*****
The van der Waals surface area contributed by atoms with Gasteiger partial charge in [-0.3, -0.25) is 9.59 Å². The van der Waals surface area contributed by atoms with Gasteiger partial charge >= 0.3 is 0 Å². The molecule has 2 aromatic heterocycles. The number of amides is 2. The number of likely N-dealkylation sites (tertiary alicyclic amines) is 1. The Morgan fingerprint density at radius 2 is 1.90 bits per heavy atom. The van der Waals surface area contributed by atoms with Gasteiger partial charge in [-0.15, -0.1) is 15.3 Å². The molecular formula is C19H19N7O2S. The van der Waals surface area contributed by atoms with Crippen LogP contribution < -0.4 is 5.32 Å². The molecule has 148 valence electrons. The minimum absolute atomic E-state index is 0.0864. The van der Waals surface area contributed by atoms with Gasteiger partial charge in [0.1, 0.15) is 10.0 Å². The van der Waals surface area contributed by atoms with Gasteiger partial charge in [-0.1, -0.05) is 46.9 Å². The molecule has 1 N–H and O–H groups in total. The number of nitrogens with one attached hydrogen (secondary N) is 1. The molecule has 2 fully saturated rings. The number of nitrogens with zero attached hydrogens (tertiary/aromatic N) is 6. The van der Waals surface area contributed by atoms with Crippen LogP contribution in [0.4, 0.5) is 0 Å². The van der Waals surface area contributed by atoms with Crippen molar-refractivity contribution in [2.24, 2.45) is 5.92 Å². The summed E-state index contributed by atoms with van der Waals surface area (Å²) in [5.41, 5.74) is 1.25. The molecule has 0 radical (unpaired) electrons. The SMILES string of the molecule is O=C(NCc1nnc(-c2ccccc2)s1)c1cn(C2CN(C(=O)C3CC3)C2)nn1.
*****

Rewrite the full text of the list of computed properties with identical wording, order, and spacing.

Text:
The van der Waals surface area contributed by atoms with Gasteiger partial charge in [-0.3, -0.25) is 9.59 Å². The van der Waals surface area contributed by atoms with Gasteiger partial charge >= 0.3 is 0 Å². The molecule has 2 aromatic heterocycles. The number of amides is 2. The number of likely N-dealkylation sites (tertiary alicyclic amines) is 1. The Morgan fingerprint density at radius 2 is 1.90 bits per heavy atom. The van der Waals surface area contributed by atoms with Gasteiger partial charge in [-0.15, -0.1) is 15.3 Å². The molecular formula is C19H19N7O2S. The van der Waals surface area contributed by atoms with Crippen LogP contribution < -0.4 is 5.32 Å². The molecule has 148 valence electrons. The minimum absolute atomic E-state index is 0.0864. The van der Waals surface area contributed by atoms with Gasteiger partial charge in [0.1, 0.15) is 10.0 Å². The van der Waals surface area contributed by atoms with Gasteiger partial charge in [-0.1, -0.05) is 46.9 Å². The molecule has 1 N–H and O–H groups in total. The number of nitrogens with one attached hydrogen (secondary N) is 1. The molecule has 2 fully saturated rings. The number of nitrogens with zero attached hydrogens (tertiary/aromatic N) is 6. The van der Waals surface area contributed by atoms with Crippen LogP contribution in [0.4, 0.5) is 0 Å². The van der Waals surface area contributed by atoms with Crippen molar-refractivity contribution in [2.24, 2.45) is 5.92 Å². The summed E-state index contributed by atoms with van der Waals surface area (Å²) in [5.41, 5.74) is 1.25. The molecule has 0 radical (unpaired) electrons. The SMILES string of the molecule is O=C(NCc1nnc(-c2ccccc2)s1)c1cn(C2CN(C(=O)C3CC3)C2)nn1.